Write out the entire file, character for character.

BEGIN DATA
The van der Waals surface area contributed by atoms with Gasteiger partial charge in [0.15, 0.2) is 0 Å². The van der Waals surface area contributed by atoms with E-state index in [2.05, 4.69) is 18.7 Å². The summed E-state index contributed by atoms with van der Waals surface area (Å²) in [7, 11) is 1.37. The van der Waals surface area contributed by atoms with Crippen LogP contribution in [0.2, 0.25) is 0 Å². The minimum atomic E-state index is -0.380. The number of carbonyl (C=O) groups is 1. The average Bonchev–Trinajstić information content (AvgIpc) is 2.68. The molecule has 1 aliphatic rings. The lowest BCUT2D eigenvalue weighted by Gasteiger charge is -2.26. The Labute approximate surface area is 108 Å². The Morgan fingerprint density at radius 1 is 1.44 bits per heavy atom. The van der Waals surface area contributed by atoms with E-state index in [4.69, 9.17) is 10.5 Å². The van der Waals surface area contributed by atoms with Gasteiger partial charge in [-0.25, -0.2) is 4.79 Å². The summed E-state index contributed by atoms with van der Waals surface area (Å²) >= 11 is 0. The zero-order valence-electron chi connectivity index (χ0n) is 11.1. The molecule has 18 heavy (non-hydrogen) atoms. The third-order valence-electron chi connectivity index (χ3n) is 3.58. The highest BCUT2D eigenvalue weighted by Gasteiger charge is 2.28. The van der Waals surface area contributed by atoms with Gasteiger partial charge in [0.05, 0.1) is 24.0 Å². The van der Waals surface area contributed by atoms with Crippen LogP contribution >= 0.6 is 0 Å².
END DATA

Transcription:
The van der Waals surface area contributed by atoms with Gasteiger partial charge in [0.15, 0.2) is 0 Å². The van der Waals surface area contributed by atoms with E-state index in [2.05, 4.69) is 18.7 Å². The summed E-state index contributed by atoms with van der Waals surface area (Å²) in [7, 11) is 1.37. The van der Waals surface area contributed by atoms with Crippen LogP contribution in [0.2, 0.25) is 0 Å². The minimum atomic E-state index is -0.380. The number of carbonyl (C=O) groups is 1. The average Bonchev–Trinajstić information content (AvgIpc) is 2.68. The molecule has 1 aliphatic rings. The lowest BCUT2D eigenvalue weighted by Gasteiger charge is -2.26. The Labute approximate surface area is 108 Å². The Morgan fingerprint density at radius 1 is 1.44 bits per heavy atom. The van der Waals surface area contributed by atoms with E-state index in [4.69, 9.17) is 10.5 Å². The van der Waals surface area contributed by atoms with Gasteiger partial charge in [-0.25, -0.2) is 4.79 Å². The summed E-state index contributed by atoms with van der Waals surface area (Å²) >= 11 is 0. The zero-order valence-electron chi connectivity index (χ0n) is 11.1. The molecule has 18 heavy (non-hydrogen) atoms. The third-order valence-electron chi connectivity index (χ3n) is 3.58. The highest BCUT2D eigenvalue weighted by Gasteiger charge is 2.28. The van der Waals surface area contributed by atoms with Gasteiger partial charge in [0.05, 0.1) is 24.0 Å². The van der Waals surface area contributed by atoms with Crippen LogP contribution >= 0.6 is 0 Å².